Revisiting the Cuban Healthcare Sector

Revisiting the Cuban Healthcare Sector

The death of longtime Cuban leader Fidel Castro is a potential watershed event for the economic course of the island nation. Diplomatic détente between Cuba and the United States was already underway earlier this year when Kalorama Information provided an overview of Cuban biopharmaceuticals, medical devices, and medical care. Strengthening ties between U.S. and Cuban organizations have already borne fruit. Last month, the U.S. Food and Drug Administration (FDA) approved the first U.S. clinical trial for the Cuban non-small cell lung cancer (NSCLC) vaccine Cimavax.

Medical research collaboration between the United States and Cuba is significant not only for its impact on patients in both countries, but also its role in priming future business collaboration. Business development, particularly for Cuban biopharma and medical devices, will depend upon the future course of Cuban market reform and trade relations with the United States. The integrity of the United States’ economic embargo against Cuba will be determined by the Trump administration whose posturing already threatens to reinvigorate hard-liners in the Cuban communist party. Party officials have resisted many domestic-facing market reforms out of fear of the rising visibility of economic inequality. With the passing of Fidel Castro, his brother and head of state Raul Castro may be provided the space necessary to implement his desired market reforms. Export-oriented industries such as medical technology and biopharmaceuticals represent ideal targets for reform and development as they avoid the turbulence of consumerism in the low-income country.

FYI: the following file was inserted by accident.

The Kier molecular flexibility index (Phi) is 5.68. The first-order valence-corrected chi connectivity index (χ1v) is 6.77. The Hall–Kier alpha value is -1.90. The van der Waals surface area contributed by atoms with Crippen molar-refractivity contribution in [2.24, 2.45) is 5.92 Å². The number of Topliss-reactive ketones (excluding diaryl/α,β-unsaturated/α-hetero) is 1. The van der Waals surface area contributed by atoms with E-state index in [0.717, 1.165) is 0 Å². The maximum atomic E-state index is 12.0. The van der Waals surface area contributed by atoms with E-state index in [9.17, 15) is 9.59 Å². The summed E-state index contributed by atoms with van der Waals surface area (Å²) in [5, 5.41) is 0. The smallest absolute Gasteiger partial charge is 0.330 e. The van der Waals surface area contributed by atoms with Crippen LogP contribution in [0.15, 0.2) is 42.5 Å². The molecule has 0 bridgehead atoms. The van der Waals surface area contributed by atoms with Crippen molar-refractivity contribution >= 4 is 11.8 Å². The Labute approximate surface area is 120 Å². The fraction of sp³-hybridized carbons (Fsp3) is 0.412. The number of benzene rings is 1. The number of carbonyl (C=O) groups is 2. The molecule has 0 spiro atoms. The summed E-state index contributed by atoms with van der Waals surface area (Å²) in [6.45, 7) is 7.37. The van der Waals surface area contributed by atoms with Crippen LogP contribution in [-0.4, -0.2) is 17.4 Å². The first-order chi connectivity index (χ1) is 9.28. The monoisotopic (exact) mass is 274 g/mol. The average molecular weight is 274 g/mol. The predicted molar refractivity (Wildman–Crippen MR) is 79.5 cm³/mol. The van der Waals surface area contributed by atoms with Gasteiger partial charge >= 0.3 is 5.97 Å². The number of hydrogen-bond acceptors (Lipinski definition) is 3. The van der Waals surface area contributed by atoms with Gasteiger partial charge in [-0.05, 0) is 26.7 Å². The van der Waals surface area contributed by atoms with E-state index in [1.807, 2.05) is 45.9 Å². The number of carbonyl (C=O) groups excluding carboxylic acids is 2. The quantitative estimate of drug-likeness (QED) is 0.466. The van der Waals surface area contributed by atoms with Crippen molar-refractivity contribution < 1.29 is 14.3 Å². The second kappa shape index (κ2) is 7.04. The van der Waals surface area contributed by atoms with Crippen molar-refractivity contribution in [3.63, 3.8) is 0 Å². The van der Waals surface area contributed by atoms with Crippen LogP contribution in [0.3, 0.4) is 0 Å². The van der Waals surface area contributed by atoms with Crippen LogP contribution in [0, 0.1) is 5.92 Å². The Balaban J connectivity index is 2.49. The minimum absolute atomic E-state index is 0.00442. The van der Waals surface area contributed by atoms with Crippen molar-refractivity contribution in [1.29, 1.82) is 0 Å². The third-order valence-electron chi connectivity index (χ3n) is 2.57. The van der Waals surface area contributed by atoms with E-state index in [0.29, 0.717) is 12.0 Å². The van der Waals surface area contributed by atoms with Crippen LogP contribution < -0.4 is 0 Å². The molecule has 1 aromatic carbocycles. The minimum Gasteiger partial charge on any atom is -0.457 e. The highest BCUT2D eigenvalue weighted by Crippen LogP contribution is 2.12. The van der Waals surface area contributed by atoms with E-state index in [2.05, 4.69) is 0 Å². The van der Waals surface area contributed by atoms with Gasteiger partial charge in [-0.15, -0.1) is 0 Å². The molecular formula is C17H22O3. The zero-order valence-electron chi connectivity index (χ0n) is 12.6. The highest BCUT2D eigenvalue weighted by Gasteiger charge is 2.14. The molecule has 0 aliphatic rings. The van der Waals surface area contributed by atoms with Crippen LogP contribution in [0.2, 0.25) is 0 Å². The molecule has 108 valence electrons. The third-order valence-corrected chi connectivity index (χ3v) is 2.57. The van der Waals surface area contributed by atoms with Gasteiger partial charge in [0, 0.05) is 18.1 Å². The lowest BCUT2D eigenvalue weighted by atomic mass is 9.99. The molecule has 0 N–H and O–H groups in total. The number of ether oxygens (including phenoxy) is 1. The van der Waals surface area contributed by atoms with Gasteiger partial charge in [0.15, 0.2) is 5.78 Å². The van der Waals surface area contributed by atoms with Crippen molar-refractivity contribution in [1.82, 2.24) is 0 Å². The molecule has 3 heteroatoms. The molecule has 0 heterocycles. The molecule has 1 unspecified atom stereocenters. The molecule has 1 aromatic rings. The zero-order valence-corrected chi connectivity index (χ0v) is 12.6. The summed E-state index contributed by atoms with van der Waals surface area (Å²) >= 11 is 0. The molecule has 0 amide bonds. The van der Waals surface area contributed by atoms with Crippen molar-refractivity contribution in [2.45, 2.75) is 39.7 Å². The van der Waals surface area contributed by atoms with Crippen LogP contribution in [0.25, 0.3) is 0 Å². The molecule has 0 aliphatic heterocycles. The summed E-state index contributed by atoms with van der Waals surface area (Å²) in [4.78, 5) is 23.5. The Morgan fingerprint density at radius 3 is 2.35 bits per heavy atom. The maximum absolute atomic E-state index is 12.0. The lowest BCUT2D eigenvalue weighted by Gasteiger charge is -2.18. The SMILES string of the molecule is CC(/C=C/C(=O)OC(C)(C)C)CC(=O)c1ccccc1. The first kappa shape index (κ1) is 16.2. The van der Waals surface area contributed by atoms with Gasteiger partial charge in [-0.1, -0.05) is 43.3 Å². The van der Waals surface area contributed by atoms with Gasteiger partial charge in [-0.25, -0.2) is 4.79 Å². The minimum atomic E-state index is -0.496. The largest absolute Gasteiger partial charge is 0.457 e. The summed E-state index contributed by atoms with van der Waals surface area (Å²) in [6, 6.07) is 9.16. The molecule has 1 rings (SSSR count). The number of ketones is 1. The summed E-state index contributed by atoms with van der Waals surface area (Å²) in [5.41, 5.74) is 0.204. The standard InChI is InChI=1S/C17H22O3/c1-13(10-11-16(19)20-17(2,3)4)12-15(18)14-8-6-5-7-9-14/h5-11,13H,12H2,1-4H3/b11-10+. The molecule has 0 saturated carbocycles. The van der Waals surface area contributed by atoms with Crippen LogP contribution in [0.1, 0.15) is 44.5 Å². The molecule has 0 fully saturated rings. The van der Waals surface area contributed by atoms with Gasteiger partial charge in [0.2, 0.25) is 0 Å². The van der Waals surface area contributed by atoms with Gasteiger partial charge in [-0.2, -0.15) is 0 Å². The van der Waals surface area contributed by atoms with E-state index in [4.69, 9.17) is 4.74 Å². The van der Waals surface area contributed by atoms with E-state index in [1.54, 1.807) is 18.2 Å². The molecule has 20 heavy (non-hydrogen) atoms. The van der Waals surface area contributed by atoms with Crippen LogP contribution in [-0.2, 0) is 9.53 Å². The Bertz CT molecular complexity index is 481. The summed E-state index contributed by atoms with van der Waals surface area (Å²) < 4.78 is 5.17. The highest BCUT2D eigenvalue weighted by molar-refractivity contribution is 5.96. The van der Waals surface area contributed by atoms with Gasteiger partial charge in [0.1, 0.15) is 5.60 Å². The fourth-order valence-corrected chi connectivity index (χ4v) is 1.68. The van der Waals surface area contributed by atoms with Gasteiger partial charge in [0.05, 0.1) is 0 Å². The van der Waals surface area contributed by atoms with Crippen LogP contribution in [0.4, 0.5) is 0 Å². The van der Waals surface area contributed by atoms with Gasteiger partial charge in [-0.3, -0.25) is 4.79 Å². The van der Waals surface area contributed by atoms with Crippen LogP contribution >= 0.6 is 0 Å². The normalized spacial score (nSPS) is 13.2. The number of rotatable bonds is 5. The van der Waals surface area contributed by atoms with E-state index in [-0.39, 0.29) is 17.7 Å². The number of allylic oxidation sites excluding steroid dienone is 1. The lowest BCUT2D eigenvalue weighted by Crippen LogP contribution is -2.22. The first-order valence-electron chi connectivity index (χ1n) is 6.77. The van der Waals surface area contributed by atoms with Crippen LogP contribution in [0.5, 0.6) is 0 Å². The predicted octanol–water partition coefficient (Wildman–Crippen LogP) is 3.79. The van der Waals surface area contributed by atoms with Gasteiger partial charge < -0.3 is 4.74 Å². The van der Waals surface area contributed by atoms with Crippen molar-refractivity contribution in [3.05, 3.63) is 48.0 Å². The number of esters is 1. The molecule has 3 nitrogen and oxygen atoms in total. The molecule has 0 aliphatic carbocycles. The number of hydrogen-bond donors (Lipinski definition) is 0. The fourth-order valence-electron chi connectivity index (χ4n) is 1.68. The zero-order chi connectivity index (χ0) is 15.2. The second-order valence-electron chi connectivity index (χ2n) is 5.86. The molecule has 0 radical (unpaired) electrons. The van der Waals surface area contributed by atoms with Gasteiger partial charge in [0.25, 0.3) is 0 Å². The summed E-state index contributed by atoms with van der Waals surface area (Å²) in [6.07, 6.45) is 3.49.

Cuba could develop as a key hub in global and regional medical technology markets. The state-run industry already produces many of the medical devices needed in Cuba’s universal healthcare system. Some companies such as the immunoassay manufacturer Tecnosuma are already active in the $2 billion-dollar-plus Latin American IVD market. Cuba offers existing biopharmaceutical facilities for monoclonal antibody production and a large physician labor force. Through a combination of economic and healthcare policies prioritized under the Castro regime and the unrelenting pressure of globalization, Cuba may soon emerge as a significant player in global healthcare industries.

A previous Kalorama Information blog post reviewing healthcare-related Cuban industries can be found here.